5. Conclusion and Future Plans

This paper presented a distributed web and cache server called MOWS. The system architecture, basic performance, and applications of MOWS were described. The current implementation is available as an alpha release from the MOWS site "". This site also provides additional information on MOWS.

Work is currently under way in the following areas:


The author thanks Heinz Kredel, Anas Nashif, and Chris Connelly for their comments and suggestions.


  1. T. Berners-Lee and R. Cailliau, "WorldWideWeb: Proposal for a HyperText Project", CERN European Laboratory for Particle Physics, Geneva CH, November 1990,
  2. O. Rees, N. Edwards, M. Madsen, M. Beasley and A. McClenaghan, "A Web of Distributed Objects," Proc. 4th Int. WWW Conf., Boston, MA, 1995,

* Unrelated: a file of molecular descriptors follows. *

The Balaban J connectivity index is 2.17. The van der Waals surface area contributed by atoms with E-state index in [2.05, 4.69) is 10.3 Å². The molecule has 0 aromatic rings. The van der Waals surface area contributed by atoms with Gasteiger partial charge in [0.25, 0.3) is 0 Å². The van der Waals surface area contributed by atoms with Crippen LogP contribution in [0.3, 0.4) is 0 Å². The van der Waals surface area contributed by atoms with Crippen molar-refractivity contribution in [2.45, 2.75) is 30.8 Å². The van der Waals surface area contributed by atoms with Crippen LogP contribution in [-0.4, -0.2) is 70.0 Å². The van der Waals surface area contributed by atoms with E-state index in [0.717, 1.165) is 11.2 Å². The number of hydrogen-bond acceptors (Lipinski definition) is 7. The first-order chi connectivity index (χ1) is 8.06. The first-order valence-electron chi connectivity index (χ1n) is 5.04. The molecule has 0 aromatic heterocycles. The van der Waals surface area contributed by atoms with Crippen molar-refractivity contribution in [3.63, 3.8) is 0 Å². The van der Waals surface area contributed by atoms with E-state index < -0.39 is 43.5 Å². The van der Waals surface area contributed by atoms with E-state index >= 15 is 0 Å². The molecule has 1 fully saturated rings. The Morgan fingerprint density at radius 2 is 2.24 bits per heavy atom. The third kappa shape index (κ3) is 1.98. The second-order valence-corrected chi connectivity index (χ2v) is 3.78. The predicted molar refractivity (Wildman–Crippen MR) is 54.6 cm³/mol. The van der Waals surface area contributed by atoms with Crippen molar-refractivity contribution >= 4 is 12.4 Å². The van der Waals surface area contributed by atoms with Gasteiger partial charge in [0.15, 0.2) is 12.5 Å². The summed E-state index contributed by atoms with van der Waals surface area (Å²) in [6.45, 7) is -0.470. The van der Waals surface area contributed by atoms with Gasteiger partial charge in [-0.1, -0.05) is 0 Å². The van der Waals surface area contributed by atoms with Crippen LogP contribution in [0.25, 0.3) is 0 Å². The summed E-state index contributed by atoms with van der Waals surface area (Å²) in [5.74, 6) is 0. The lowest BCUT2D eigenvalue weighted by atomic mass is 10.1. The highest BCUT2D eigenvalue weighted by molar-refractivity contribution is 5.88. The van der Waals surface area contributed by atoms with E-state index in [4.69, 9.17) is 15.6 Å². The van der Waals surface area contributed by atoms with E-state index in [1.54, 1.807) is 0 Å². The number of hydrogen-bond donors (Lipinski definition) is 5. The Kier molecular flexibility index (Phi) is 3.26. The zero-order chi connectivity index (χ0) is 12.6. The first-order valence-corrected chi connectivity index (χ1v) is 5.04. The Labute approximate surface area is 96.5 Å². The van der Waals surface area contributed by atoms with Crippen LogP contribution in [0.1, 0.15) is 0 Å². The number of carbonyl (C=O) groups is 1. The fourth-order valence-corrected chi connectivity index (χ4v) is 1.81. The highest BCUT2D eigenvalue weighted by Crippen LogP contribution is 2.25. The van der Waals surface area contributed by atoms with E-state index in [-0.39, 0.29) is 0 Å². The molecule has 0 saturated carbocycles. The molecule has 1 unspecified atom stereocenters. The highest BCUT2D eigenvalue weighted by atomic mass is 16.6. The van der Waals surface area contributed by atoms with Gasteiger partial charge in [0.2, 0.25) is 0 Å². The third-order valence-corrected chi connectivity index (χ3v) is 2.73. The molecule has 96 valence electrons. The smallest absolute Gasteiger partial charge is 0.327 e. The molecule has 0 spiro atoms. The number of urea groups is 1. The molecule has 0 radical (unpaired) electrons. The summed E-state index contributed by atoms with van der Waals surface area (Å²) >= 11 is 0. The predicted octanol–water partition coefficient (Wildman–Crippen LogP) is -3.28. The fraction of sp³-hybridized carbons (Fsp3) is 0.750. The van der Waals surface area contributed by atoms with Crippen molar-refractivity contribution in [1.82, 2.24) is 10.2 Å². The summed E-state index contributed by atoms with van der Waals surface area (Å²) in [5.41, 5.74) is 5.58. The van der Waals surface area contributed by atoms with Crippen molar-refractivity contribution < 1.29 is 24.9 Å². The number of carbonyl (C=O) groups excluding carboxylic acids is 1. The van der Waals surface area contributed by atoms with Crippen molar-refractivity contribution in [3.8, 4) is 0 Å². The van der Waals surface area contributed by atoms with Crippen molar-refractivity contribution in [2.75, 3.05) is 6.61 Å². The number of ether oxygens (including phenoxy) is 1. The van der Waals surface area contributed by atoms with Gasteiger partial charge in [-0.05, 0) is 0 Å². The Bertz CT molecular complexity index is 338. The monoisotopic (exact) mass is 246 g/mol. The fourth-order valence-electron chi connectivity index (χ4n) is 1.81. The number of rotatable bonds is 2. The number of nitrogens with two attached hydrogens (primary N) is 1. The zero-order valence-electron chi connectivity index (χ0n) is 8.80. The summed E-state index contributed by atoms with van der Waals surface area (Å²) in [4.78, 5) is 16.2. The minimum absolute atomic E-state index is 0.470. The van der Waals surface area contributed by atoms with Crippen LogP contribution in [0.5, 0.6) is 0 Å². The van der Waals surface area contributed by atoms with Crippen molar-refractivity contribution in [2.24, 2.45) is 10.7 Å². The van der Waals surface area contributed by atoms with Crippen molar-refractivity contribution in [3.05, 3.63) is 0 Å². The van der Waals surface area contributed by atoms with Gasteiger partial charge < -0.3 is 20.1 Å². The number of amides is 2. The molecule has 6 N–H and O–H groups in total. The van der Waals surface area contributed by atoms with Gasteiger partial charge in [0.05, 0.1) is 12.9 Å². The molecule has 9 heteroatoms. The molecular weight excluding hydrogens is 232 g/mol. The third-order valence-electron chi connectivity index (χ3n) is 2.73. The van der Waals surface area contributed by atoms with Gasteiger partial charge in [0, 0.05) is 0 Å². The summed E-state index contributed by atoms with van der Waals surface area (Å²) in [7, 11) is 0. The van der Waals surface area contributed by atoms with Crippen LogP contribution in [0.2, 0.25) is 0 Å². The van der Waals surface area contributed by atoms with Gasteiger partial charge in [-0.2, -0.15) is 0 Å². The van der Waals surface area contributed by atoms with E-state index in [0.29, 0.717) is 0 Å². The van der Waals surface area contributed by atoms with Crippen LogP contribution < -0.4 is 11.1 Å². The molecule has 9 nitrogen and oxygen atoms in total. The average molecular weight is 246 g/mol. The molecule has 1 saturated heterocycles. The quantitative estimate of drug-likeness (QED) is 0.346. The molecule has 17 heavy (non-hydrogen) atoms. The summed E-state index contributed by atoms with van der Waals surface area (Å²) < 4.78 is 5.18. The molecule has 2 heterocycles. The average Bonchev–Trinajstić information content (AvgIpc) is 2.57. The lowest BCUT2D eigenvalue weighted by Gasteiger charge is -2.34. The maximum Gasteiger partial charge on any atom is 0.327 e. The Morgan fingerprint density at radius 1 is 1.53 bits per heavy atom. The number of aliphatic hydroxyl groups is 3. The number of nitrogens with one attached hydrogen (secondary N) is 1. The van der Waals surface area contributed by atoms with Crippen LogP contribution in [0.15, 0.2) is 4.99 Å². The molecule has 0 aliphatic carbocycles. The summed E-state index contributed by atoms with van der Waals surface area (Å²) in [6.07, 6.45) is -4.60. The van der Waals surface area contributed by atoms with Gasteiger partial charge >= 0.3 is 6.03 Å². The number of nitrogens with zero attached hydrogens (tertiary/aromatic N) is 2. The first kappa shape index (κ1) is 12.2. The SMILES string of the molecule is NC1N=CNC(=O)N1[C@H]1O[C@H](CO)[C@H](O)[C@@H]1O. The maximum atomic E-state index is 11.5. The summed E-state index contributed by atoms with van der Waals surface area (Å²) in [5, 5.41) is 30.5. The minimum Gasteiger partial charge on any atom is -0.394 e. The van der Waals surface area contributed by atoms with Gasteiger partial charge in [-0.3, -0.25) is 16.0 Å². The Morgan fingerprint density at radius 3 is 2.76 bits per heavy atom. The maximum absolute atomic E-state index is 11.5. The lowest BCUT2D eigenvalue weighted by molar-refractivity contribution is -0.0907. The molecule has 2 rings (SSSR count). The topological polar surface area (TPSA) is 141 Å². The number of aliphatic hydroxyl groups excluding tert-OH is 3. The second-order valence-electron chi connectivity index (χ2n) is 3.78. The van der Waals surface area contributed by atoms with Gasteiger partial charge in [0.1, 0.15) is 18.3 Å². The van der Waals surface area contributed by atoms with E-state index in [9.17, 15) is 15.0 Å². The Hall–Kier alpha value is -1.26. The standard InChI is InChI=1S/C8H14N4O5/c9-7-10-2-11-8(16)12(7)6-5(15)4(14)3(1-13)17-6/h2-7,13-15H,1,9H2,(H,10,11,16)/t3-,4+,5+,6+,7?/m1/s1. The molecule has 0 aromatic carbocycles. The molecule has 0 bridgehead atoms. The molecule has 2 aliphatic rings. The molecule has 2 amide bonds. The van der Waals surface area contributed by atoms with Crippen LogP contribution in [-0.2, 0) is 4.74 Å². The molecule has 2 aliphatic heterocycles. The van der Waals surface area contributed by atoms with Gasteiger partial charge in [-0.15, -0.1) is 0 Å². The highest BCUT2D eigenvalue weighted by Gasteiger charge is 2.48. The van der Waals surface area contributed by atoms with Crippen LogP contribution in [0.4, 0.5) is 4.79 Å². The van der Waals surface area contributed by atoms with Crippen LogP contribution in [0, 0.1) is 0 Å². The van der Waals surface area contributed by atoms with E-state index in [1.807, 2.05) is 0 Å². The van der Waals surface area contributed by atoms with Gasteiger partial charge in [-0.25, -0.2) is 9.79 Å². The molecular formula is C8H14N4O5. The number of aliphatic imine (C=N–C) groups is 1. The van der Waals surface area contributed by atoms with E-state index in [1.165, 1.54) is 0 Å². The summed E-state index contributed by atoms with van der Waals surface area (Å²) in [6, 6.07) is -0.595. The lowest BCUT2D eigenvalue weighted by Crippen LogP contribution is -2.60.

3. D. Ingham, M. Little, S. Caughey and S. Shrivastava, "W3Objects: Bringing Object-Oriented Technology to the Web," Proc. 4th Int. WWW Conf., Boston, MA, 1995,
  4. N. N. Duan, "Distributed database access in a corporate environment using Java," Proc. 5th Int. WWW Conf., Paris, France, 1996,
  5. M. H. Brown and M. A. Najork, "Distributed active objects," Proc. 5th Int. WWW Conf., Paris, France, 1996,
  6. Welcome to Roxen, Informations Vävarna AB,
  7. HTTP - Specifications, Drafts and Reports,
  8. Internet Cache Protocol Specification 1.4, University of Southern California,
  9. The Common Gateway Interface, University of Illinois, Urbana-Champaign, NCSA,